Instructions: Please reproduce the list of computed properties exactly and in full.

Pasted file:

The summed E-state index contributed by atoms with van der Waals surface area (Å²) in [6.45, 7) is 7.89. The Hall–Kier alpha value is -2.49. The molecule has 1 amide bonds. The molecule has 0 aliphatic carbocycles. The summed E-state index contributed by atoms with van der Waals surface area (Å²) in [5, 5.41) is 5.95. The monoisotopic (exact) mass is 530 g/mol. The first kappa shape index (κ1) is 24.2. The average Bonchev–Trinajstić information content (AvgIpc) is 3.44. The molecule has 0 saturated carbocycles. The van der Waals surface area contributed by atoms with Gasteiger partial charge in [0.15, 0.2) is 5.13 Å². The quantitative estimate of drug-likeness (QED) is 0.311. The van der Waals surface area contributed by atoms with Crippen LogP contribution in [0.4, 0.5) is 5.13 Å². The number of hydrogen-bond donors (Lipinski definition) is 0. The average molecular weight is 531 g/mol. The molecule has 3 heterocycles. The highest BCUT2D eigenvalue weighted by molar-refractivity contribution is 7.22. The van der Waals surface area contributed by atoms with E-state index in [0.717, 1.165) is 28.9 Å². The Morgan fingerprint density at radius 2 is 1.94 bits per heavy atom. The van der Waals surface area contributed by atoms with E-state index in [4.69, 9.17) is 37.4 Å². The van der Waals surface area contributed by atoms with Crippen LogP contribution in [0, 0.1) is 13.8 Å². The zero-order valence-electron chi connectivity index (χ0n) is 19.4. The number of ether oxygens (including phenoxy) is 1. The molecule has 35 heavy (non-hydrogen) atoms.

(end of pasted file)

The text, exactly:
The summed E-state index contributed by atoms with van der Waals surface area (Å²) in [6.45, 7) is 7.89. The Hall–Kier alpha value is -2.49. The molecule has 1 amide bonds. The molecule has 0 aliphatic carbocycles. The summed E-state index contributed by atoms with van der Waals surface area (Å²) in [5, 5.41) is 5.95. The monoisotopic (exact) mass is 530 g/mol. The first kappa shape index (κ1) is 24.2. The average Bonchev–Trinajstić information content (AvgIpc) is 3.44. The molecule has 0 saturated carbocycles. The van der Waals surface area contributed by atoms with Gasteiger partial charge in [0.15, 0.2) is 5.13 Å². The quantitative estimate of drug-likeness (QED) is 0.311. The van der Waals surface area contributed by atoms with Crippen LogP contribution in [0.4, 0.5) is 5.13 Å². The number of hydrogen-bond donors (Lipinski definition) is 0. The average molecular weight is 531 g/mol. The molecule has 3 heterocycles. The highest BCUT2D eigenvalue weighted by molar-refractivity contribution is 7.22. The van der Waals surface area contributed by atoms with E-state index in [0.717, 1.165) is 28.9 Å². The Morgan fingerprint density at radius 2 is 1.94 bits per heavy atom. The van der Waals surface area contributed by atoms with E-state index in [4.69, 9.17) is 37.4 Å². The van der Waals surface area contributed by atoms with Crippen LogP contribution in [0, 0.1) is 13.8 Å². The zero-order valence-electron chi connectivity index (χ0n) is 19.4. The number of ether oxygens (including phenoxy) is 1. The molecule has 35 heavy (non-hydrogen) atoms.